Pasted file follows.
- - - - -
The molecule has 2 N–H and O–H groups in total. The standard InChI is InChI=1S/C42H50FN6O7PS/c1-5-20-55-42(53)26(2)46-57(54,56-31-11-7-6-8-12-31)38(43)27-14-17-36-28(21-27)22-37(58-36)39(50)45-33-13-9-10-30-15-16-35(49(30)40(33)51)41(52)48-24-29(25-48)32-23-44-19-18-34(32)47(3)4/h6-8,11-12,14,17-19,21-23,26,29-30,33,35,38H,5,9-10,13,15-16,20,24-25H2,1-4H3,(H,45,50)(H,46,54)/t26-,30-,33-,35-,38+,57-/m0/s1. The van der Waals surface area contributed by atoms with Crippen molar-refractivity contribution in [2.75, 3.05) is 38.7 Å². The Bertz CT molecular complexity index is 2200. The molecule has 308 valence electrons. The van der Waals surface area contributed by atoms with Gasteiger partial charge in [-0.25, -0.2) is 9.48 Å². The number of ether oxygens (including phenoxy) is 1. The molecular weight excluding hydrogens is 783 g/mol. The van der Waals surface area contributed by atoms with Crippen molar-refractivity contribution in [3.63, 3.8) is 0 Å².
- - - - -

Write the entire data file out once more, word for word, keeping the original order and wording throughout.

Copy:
The molecule has 2 N–H and O–H groups in total. The standard InChI is InChI=1S/C42H50FN6O7PS/c1-5-20-55-42(53)26(2)46-57(54,56-31-11-7-6-8-12-31)38(43)27-14-17-36-28(21-27)22-37(58-36)39(50)45-33-13-9-10-30-15-16-35(49(30)40(33)51)41(52)48-24-29(25-48)32-23-44-19-18-34(32)47(3)4/h6-8,11-12,14,17-19,21-23,26,29-30,33,35,38H,5,9-10,13,15-16,20,24-25H2,1-4H3,(H,45,50)(H,46,54)/t26-,30-,33-,35-,38+,57-/m0/s1. The van der Waals surface area contributed by atoms with Crippen molar-refractivity contribution in [2.75, 3.05) is 38.7 Å². The Bertz CT molecular complexity index is 2200. The molecule has 308 valence electrons. The van der Waals surface area contributed by atoms with Gasteiger partial charge in [-0.25, -0.2) is 9.48 Å². The number of ether oxygens (including phenoxy) is 1. The molecular weight excluding hydrogens is 783 g/mol. The van der Waals surface area contributed by atoms with Crippen molar-refractivity contribution in [3.63, 3.8) is 0 Å².